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Georgia Boasts a Lockdown Corner on Revamped Defense

Deandre Baker is one of the premier corners in the nation, but Drew Lock could very well take advantage of the rest of the Bulldogs’ secondary.

NCAA Football: Middle Tennessee at Georgia Dale Zanine-USA TODAY Sports

Georgia lost its best pass-rusher, a duo of inside linebackers, and an entire secondary this past offseason; yet, they’re still one of the best defenses in the country in 2018.

The Bulldogs rank seventh overall in total defense, giving up an average of just 258.7 yards per game. They’re excel at defending the pass, allowing just 157.7 passing yards per game (19th in FBS).

One reason for that is senior cornerback Deandre Baker, who forwent entering the 2017 NFL Draft to finish up his final year at Georgia. Baker recorded the fourth-most stops in college football last year with 44, and added nine pass-breakups and three interceptions to his total.

The preseason AP First-Team All-American has lived up to the hype thus far, nabbing two interceptions in the Bulldogs’ first three games — one against South Carolina and the other against Middle Tennessee.

Baker will surely match up with Missouri star wide receiver Emanuel Hall, who ranks second in football with 143.3 receiving yards per game and a trio of touchdowns. It’s important to note Hall’s production was limited, as he played through a groin injury in the second half of last week’s win over Purdue.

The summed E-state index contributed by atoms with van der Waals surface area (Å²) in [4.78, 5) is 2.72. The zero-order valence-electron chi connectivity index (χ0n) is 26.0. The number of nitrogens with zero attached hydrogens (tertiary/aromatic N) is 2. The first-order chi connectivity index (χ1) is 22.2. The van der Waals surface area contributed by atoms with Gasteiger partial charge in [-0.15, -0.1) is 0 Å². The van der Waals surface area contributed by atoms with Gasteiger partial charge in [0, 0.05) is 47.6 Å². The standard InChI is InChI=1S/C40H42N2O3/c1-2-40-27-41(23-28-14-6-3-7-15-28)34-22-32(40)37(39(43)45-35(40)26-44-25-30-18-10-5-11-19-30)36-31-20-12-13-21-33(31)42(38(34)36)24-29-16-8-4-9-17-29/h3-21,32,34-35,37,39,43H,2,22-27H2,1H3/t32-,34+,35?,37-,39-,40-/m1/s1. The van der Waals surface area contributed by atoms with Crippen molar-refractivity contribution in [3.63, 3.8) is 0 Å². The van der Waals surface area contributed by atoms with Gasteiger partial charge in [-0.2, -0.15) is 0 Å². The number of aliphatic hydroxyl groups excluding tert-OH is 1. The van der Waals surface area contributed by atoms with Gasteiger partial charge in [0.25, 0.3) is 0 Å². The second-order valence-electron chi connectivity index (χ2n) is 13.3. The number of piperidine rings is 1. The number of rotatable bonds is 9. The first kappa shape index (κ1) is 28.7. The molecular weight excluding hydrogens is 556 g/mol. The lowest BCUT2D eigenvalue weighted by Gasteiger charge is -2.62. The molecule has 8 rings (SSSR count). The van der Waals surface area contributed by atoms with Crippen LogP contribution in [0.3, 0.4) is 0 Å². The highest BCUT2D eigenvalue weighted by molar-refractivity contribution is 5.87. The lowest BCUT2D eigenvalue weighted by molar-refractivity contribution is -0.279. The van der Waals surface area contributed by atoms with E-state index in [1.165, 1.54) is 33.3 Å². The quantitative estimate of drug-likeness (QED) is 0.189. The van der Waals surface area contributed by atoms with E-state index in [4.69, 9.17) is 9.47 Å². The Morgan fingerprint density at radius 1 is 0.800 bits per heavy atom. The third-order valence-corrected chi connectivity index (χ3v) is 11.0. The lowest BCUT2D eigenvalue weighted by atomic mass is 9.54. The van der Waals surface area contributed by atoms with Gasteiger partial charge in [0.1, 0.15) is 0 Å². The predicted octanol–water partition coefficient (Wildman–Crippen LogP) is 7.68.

While Baker very well could hinder Hall from having yet another big game, Missouri is deep at wide receiver. True freshman Jalen Knox balled out last week, snagging five catches for 110 yards and a touchdown. The Tigers’ second-leading receiver was just a three-star recruit in high school and is defying expectations many set for him as a freshman. Knox continues to get better each week and could be someone to watch for Saturday against Georgia.

Aside from Hall and Knox, there are still three or four solid receiving options for Drew Lock to go after. Wide receiver Johnathon Johnson (14 rec, 149 yds, 3 TD) and tight end Albert Okuwegbunam (14 rec, 100 yds, 2 TD) are two more weapons for Lock to utilize, posing a difficult task for a newly-put-together Georgia secondary.

Looking at the numbers, there’s a good amount of hope Lock can have an efficient game Saturday. The Bulldogs have allowed opposing quarterbacks to complete 64.6 percent of their passes so far. South Carolina quarterback Jake Bentley completed 30 of 47 (63.8 percent), while Middle Tennessee quarterback Brent Stockstill went 19-for-29 (65.5 percent) in their team’s respective losses to the Bulldogs.

Although Lock’s track record against ranked teams isn’t where it should be for a quarterback of his stature, his game seems to have matured a good amount this year. He’s a much more efficient passer, looks poised in the pocket, and hardly ever stares his receivers down. Continuing to spread the ball out to all his targets will be key in taking advantage of this Georgia secondary.

If Lock can do that, an upset could be on Missouri’s hands early Saturday afternoon.